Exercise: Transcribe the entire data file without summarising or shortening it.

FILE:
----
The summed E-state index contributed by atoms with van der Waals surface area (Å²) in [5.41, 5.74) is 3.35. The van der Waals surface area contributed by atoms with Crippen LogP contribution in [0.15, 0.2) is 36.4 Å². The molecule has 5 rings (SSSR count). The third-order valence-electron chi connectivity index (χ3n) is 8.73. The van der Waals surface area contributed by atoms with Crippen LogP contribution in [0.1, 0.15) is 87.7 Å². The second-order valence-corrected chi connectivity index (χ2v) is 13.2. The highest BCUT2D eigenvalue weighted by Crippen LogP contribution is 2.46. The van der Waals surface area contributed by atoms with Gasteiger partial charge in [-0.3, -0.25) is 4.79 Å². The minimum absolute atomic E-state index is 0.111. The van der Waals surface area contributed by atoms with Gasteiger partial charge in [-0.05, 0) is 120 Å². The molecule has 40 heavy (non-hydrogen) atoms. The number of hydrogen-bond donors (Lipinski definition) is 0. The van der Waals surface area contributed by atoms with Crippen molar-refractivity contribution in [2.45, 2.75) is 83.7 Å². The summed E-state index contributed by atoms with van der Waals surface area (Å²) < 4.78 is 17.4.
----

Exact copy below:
The summed E-state index contributed by atoms with van der Waals surface area (Å²) in [5.41, 5.74) is 3.35. The van der Waals surface area contributed by atoms with Crippen LogP contribution in [0.15, 0.2) is 36.4 Å². The molecule has 5 rings (SSSR count). The third-order valence-electron chi connectivity index (χ3n) is 8.73. The van der Waals surface area contributed by atoms with Crippen LogP contribution in [0.1, 0.15) is 87.7 Å². The second-order valence-corrected chi connectivity index (χ2v) is 13.2. The highest BCUT2D eigenvalue weighted by Crippen LogP contribution is 2.46. The van der Waals surface area contributed by atoms with Gasteiger partial charge in [-0.3, -0.25) is 4.79 Å². The minimum absolute atomic E-state index is 0.111. The van der Waals surface area contributed by atoms with Gasteiger partial charge in [-0.05, 0) is 120 Å². The molecule has 40 heavy (non-hydrogen) atoms. The number of hydrogen-bond donors (Lipinski definition) is 0. The van der Waals surface area contributed by atoms with Crippen molar-refractivity contribution in [2.45, 2.75) is 83.7 Å². The summed E-state index contributed by atoms with van der Waals surface area (Å²) < 4.78 is 17.4.